Saturday, July 4, 2009

Al-Kamandjati Summer Camp 2009, al-Fara'a, the West Bank (part 2)

The al-Kamandjati Summer Music Days camp came to a close a few days ago. As the camp went on we got a chance to see more and more of the students performing, which was wonderful.

I had a chance to interview Peter Sulski, the artistic director of the summer camp. Sulski started coming to the Middle East with the Apple Hill Chamber Players in 1996 and became Ramzi Aburedwan's teacher and friend. "It's been an incredible ride," he says about the experience.

"I think the summer camp is an incredible social opportunity to be around each other and to have lots of role models even for five full days.. to experience a real bump up in their growth. It's a chance for them to feel really legitimate in the field of music. As a student even in america you can feel outside the culture of music."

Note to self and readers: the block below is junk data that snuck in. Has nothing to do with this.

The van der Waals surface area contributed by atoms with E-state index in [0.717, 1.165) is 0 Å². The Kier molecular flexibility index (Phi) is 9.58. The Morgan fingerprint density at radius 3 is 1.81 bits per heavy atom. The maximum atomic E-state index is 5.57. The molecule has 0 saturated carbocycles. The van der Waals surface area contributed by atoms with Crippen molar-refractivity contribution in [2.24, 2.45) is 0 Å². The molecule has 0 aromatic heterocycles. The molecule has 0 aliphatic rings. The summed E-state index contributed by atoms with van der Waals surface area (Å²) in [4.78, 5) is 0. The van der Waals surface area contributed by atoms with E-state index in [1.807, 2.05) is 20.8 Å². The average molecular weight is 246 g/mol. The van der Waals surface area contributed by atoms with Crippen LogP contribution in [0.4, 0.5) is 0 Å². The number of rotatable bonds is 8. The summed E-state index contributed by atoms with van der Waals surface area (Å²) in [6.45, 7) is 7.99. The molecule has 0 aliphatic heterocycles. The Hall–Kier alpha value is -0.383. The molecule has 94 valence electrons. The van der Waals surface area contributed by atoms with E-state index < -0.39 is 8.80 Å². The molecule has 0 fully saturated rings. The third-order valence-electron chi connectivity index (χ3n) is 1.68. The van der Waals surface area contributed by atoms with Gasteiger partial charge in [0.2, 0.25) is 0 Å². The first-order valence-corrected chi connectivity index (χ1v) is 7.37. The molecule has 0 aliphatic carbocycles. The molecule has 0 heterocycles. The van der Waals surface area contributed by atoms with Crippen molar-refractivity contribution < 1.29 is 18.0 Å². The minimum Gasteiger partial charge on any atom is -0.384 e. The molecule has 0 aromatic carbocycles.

The first picture here is one of the students performing Dowland's "Flow my Teares".

One of the popular workshops was the oriental percussion workshop, which had 10-15 children performing on native Arab drums.

Ramzi Aburedwan, the founder of al-Kamandjati, plays oud and drums in addition to the viola; here is him performing for the children.

Robert "Dobbs" Hartshone has been coming to the West Bank for the last twenty years giving performances for children here, as he does around the world in other places like Afghanistan. He performed a Bach cello suite and a narrated piece in Arabic about a beaver that falls in love with a tree. The kids loved it.

The final concert was very long and had performances by nearly every child. The orchestra performed a arrangement of the slow movement from Beethoven's 7th Symphony.

The last piece was a song from Pink Floyd's album "The Wall."

The experience was very educational for the teachers as well. Drew Balch, a native of London and the viola teacher, talked about his experiences with the people here. "It's the one thing you can't really be told in stories in the media. Now I've met these people face to face, heard their stories and I've become involved in their stories now, and it's just so much more real."

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